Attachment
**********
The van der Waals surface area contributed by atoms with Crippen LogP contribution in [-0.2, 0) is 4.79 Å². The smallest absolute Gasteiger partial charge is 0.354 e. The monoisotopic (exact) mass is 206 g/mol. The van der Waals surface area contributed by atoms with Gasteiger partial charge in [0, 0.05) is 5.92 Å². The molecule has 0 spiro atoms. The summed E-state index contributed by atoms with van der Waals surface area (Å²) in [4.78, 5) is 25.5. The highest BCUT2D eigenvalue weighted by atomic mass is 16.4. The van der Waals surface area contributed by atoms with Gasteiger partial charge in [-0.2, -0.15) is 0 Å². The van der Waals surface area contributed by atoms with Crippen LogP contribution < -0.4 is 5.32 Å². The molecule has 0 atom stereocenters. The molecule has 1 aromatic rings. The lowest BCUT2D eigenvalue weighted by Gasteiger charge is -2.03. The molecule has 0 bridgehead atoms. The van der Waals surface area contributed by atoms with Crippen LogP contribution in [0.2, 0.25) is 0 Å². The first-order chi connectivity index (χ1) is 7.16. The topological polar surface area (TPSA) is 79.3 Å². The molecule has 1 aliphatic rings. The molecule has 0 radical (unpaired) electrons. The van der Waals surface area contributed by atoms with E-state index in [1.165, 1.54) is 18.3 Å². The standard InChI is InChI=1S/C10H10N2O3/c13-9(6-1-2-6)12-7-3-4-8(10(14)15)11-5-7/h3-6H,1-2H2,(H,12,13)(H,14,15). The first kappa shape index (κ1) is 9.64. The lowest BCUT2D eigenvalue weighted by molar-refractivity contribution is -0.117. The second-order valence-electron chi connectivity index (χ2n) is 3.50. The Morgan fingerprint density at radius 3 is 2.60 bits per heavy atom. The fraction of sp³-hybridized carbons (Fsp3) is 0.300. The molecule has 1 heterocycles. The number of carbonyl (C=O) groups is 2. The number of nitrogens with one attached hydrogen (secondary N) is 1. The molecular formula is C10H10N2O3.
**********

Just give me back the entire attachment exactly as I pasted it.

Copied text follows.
The van der Waals surface area contributed by atoms with Crippen LogP contribution in [-0.2, 0) is 4.79 Å². The smallest absolute Gasteiger partial charge is 0.354 e. The monoisotopic (exact) mass is 206 g/mol. The van der Waals surface area contributed by atoms with Gasteiger partial charge in [0, 0.05) is 5.92 Å². The molecule has 0 spiro atoms. The summed E-state index contributed by atoms with van der Waals surface area (Å²) in [4.78, 5) is 25.5. The highest BCUT2D eigenvalue weighted by atomic mass is 16.4. The van der Waals surface area contributed by atoms with Gasteiger partial charge in [-0.2, -0.15) is 0 Å². The van der Waals surface area contributed by atoms with Crippen LogP contribution < -0.4 is 5.32 Å². The molecule has 0 atom stereocenters. The molecule has 1 aromatic rings. The lowest BCUT2D eigenvalue weighted by Gasteiger charge is -2.03. The molecule has 0 bridgehead atoms. The van der Waals surface area contributed by atoms with Crippen LogP contribution in [0.2, 0.25) is 0 Å². The first-order chi connectivity index (χ1) is 7.16. The topological polar surface area (TPSA) is 79.3 Å². The molecule has 1 aliphatic rings. The molecule has 0 radical (unpaired) electrons. The van der Waals surface area contributed by atoms with E-state index in [1.165, 1.54) is 18.3 Å². The standard InChI is InChI=1S/C10H10N2O3/c13-9(6-1-2-6)12-7-3-4-8(10(14)15)11-5-7/h3-6H,1-2H2,(H,12,13)(H,14,15). The first kappa shape index (κ1) is 9.64. The lowest BCUT2D eigenvalue weighted by molar-refractivity contribution is -0.117. The second-order valence-electron chi connectivity index (χ2n) is 3.50. The Morgan fingerprint density at radius 3 is 2.60 bits per heavy atom. The fraction of sp³-hybridized carbons (Fsp3) is 0.300. The molecule has 1 heterocycles. The number of carbonyl (C=O) groups is 2. The number of nitrogens with one attached hydrogen (secondary N) is 1. The molecular formula is C10H10N2O3.